Although it is hard to earn honorably as much money as we think we need, yet it is far harder to use it properly in helping others. Many men have a genius for making money, but very few of them know how to use it successfully in philanthropic work. When they begin to be philanthropists, they enter a field in which their habits of moneygetting do not qualify them to gain success. Generally, they have been so much absorbed in their business that they have had neither time nor desire to form habits of giving; and, when their attention is called to this work, they show a lack of wise sympathy, or they are very easily imposed upon, or they become the victims of wild schemes. On this account, nearly all the philanthropic institutions of the world are managed by poor men. They succeed, because they know the proper methods for using money to help the needy, or to benefit the public.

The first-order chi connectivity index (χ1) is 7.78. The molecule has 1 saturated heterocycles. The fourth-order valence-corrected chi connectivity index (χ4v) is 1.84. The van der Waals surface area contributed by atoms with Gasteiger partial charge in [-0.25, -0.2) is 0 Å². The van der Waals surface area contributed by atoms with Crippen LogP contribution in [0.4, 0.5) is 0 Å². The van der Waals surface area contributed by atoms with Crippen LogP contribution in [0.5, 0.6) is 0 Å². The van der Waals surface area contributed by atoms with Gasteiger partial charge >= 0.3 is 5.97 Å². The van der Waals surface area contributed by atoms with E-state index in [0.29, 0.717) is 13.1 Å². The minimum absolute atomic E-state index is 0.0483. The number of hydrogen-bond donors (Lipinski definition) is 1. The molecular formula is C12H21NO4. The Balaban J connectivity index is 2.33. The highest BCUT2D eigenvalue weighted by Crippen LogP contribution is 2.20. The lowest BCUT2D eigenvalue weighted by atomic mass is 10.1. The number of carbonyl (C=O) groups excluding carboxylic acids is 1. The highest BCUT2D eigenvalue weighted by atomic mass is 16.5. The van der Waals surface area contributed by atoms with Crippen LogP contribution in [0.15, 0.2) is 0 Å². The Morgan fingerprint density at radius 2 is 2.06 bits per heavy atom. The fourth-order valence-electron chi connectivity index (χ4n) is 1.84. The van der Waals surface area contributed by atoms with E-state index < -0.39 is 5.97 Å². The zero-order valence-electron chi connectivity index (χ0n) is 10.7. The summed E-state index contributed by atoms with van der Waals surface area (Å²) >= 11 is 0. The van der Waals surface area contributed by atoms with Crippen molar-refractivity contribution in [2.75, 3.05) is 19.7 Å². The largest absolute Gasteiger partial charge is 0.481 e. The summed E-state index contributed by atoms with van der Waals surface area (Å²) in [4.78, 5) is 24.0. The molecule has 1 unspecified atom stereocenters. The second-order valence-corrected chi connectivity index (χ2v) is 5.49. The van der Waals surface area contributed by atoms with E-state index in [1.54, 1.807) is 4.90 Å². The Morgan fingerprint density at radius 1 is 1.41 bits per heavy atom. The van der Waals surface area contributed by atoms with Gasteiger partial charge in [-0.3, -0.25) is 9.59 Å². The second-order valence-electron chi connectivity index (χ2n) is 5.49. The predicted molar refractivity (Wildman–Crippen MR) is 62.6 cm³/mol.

When a man has more money than lie and his family can use, it is his duty to devote some of it to the improvement of the condition of mankind in his neighborhood. His money is his talent. He is responsible for the way in which he spends it. He should not put it in a napkin, and bury it in the earth. He should make friends out of it, by using it conscientiously and wisely in acts of Christian philanthropy. "Make to yourselves friends of the mammon of unrighteousness," says Jesus. If we feed the hungry, clothe the naked, give shelter to the homeless, provide work for the needy and industrious, put it in the power of young men and women to receive an education that will qualify them to make a living and do good in the world, we make friends that will "receive us into everlasting habitations." In this way we can convert our money into blessed friendships that will never forsake us. It is said of some people that "they died and left their money behind them." How true is this of many! They leave it all behind them. They take none of it with them in the form of friendships that will receive them into everlasting habitations.. When philanthropists like Peabody, Cooper, and Howard rise into the larger consciousness of the invisible world, they find out that they have taken all their money with them, for they are known there and remembered here, on account of the good uses to which they put their wealth, and the good which they have done to others returns to them in eternal joys.